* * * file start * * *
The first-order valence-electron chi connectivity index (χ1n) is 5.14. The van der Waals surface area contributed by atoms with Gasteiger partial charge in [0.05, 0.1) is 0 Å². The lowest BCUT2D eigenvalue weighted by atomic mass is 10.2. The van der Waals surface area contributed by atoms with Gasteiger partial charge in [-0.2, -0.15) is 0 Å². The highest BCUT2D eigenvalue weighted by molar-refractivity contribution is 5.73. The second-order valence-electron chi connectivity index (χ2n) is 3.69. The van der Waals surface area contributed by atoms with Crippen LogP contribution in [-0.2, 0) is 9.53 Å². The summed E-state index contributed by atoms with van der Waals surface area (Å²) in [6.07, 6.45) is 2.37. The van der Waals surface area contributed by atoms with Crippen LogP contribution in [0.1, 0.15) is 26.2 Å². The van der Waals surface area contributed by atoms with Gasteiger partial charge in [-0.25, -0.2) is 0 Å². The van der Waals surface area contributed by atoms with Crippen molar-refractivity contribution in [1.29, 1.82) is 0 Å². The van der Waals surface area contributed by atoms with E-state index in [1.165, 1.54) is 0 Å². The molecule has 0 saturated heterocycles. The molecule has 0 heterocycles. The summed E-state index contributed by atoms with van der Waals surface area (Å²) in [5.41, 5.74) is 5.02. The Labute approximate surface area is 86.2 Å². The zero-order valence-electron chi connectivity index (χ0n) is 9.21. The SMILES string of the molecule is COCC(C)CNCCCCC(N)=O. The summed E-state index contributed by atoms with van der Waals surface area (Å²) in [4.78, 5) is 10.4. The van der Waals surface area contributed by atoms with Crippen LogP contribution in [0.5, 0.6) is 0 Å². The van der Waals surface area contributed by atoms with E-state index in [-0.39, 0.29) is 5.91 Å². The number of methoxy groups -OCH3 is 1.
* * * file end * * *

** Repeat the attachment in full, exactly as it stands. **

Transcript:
The first-order valence-electron chi connectivity index (χ1n) is 5.14. The van der Waals surface area contributed by atoms with Gasteiger partial charge in [0.05, 0.1) is 0 Å². The lowest BCUT2D eigenvalue weighted by atomic mass is 10.2. The van der Waals surface area contributed by atoms with Gasteiger partial charge in [-0.2, -0.15) is 0 Å². The highest BCUT2D eigenvalue weighted by molar-refractivity contribution is 5.73. The second-order valence-electron chi connectivity index (χ2n) is 3.69. The van der Waals surface area contributed by atoms with Crippen LogP contribution in [-0.2, 0) is 9.53 Å². The summed E-state index contributed by atoms with van der Waals surface area (Å²) in [6.07, 6.45) is 2.37. The van der Waals surface area contributed by atoms with Crippen LogP contribution in [0.1, 0.15) is 26.2 Å². The van der Waals surface area contributed by atoms with Gasteiger partial charge in [-0.25, -0.2) is 0 Å². The van der Waals surface area contributed by atoms with Crippen molar-refractivity contribution in [1.29, 1.82) is 0 Å². The van der Waals surface area contributed by atoms with E-state index in [1.165, 1.54) is 0 Å². The molecule has 0 saturated heterocycles. The molecule has 0 heterocycles. The summed E-state index contributed by atoms with van der Waals surface area (Å²) in [5.41, 5.74) is 5.02. The Labute approximate surface area is 86.2 Å². The zero-order valence-electron chi connectivity index (χ0n) is 9.21. The SMILES string of the molecule is COCC(C)CNCCCCC(N)=O. The summed E-state index contributed by atoms with van der Waals surface area (Å²) in [4.78, 5) is 10.4. The van der Waals surface area contributed by atoms with Crippen LogP contribution in [0.5, 0.6) is 0 Å². The van der Waals surface area contributed by atoms with E-state index in [-0.39, 0.29) is 5.91 Å². The number of methoxy groups -OCH3 is 1.